ADAMS: Scott gets last laugh after NHL All Star Game
I wonder what CBC’s Don Cherry thinks now? He is the anchor of the infamous “Hockey Night in Canada” intermission show viewed every Saturday throughout Canada.
You see, he labeled the people who voted for John Scott to appear in the National League All-Star game as “jerks.” He spoke of what an injustice it was for the game.
John Scott was urged by the NHL not to play in the classic. He had been dealt from Phoenix to Montreal. Montreal had platooned him to the minors. Even with overwhelming fan support, one of the NHL corporate moguls asked him if this was something his daughters would be proud to see him play. Even after he was named the Captain of the Pacific Division squad, his appearance was in great doubt. The NHL made a series of poor decisions. They simply did not want him there.
They asked him not to come. They pleaded that he withdraw. In the end, he just did not see it their way.
Finally, the NHL relented. The really had to. They could not make more of a mockery of their voting system than they had already. They invited John Scott to skate for the Pacific Division. They cleared him to play, and brought his family and him to Nashville to participate.
NHL Commissioner Gary Bettman made peace with him. Bettman welcomed Scott. He told him he was glad he was there. In this own way, he made Scott feel comfortable, the misfit they once thought he was.
John Scott became a favorite during his four days in Nashville. He was the ordinary guy made good. People swarmed to him. The supreme underdog was not only going to play, he was destined to Captain his team. The fans became enchanted with the entire story. He was applauded everywhere he went. His jersey sold out, and the media coveted every moment with him.
It was the most attention he had ever received. Scott took pictures of the media that had assembled about him. He became a star in the most extraordinary of circumstances.
Then the game began.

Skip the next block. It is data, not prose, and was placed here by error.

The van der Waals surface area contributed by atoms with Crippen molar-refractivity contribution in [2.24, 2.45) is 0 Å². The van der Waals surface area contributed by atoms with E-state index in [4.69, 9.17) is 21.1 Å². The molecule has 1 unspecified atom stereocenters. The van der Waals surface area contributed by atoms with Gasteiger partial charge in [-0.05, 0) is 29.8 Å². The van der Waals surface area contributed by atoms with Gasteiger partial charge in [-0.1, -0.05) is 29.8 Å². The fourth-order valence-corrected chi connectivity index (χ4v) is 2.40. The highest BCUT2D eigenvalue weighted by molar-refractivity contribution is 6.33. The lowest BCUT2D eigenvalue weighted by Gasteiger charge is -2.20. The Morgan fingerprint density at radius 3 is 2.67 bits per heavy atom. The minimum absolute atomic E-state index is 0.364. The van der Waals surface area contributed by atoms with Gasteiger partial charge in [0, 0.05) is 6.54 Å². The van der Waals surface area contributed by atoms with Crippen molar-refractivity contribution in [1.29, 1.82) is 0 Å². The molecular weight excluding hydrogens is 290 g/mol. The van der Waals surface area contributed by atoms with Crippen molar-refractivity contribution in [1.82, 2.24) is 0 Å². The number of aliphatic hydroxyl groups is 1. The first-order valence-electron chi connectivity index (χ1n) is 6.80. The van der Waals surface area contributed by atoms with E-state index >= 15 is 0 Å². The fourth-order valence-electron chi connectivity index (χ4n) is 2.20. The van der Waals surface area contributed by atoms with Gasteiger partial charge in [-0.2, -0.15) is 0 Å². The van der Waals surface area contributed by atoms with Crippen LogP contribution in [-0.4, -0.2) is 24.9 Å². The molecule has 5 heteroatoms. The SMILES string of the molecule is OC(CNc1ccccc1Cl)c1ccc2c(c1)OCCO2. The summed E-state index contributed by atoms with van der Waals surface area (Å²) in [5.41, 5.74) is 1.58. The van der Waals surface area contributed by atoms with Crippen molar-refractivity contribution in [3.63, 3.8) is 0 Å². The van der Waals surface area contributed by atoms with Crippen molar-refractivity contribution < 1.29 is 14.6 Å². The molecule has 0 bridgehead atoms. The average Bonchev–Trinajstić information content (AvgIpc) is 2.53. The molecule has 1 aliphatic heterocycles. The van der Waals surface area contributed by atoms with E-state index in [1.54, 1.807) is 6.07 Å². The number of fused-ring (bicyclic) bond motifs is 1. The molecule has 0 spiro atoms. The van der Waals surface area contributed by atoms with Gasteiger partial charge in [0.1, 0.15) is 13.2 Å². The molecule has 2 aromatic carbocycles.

He played on the line with two ex-teammates, Joe Pavelski and Brent Burns, both of the San Jose Sharks.
On his first shift, Scott scored for the Pacific Division. Later on in the preliminary contest, he converted a big goal on a breakaway. Two goals in the first game attracted a lot of attention. Most hoped for it, but few expected it.
After the Pacific Division won their preliminary 3-on-3 game against the Central Division 9-6, they downed the Atlantic Division in a surprisingly tight 1-0 game.
In all their stupidity, handling the John Scott matter so embarrassingly poor, the NHL had but one more blunder to launch on the fans. They nominated Roberto Luongo, Taylor Hall, and Johnny Gaudreau as the MVP candidates. The Twitter votes poured in and the fans scored another goal by electing John Scott.
The once much-maligned Scott had been voted the MVP and the entire event came to a brilliant conclusion.
Joe Pavelski and Brent Burns hoisted the 6”8”, 280 pound Scott onto their shoulders.
As much as the NHL tried to deprive the fans of a surreal sports moment, the supreme underdog going to the top of the heap, this was a time when the fans got it right. One text message after the game read, “This is the most incredible moment I have witnessed in sports.”
The NHL will now move on. Despite their initial lack of desire to have John Scott appear in the game, he became their lead story. Somewhere along the line, one can only hope that the major sports league can learn a humbling lesson as to how their bullying moves may have led to one of their best hockey stories of the year.
Jim Adams is a regular contributor to The Union. He can be reached at email@example.com.
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